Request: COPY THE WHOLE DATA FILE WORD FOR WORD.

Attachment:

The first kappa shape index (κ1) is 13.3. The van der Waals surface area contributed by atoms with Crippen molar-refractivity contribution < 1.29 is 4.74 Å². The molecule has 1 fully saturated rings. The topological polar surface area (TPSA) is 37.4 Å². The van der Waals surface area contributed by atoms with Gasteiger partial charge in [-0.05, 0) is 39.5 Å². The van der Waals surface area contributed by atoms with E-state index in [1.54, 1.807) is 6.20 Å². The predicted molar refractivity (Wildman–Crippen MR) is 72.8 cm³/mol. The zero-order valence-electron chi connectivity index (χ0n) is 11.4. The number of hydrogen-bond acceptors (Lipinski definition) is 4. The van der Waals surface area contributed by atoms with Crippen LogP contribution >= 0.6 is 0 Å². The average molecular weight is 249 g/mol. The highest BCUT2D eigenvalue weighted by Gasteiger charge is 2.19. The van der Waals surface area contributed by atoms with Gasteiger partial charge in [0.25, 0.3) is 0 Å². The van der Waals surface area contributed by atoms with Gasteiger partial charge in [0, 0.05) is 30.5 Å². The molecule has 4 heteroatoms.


The first kappa shape index (κ1) is 13.3. The van der Waals surface area contributed by atoms with Crippen molar-refractivity contribution < 1.29 is 4.74 Å². The molecule has 1 fully saturated rings. The topological polar surface area (TPSA) is 37.4 Å². The van der Waals surface area contributed by atoms with Gasteiger partial charge in [-0.05, 0) is 39.5 Å². The van der Waals surface area contributed by atoms with E-state index in [1.54, 1.807) is 6.20 Å². The predicted molar refractivity (Wildman–Crippen MR) is 72.8 cm³/mol. The zero-order valence-electron chi connectivity index (χ0n) is 11.4. The number of hydrogen-bond acceptors (Lipinski definition) is 4. The van der Waals surface area contributed by atoms with Crippen LogP contribution >= 0.6 is 0 Å². The average molecular weight is 249 g/mol. The highest BCUT2D eigenvalue weighted by Gasteiger charge is 2.19. The van der Waals surface area contributed by atoms with Gasteiger partial charge in [0.25, 0.3) is 0 Å². The van der Waals surface area contributed by atoms with Gasteiger partial charge in [0, 0.05) is 30.5 Å². The molecule has 4 heteroatoms.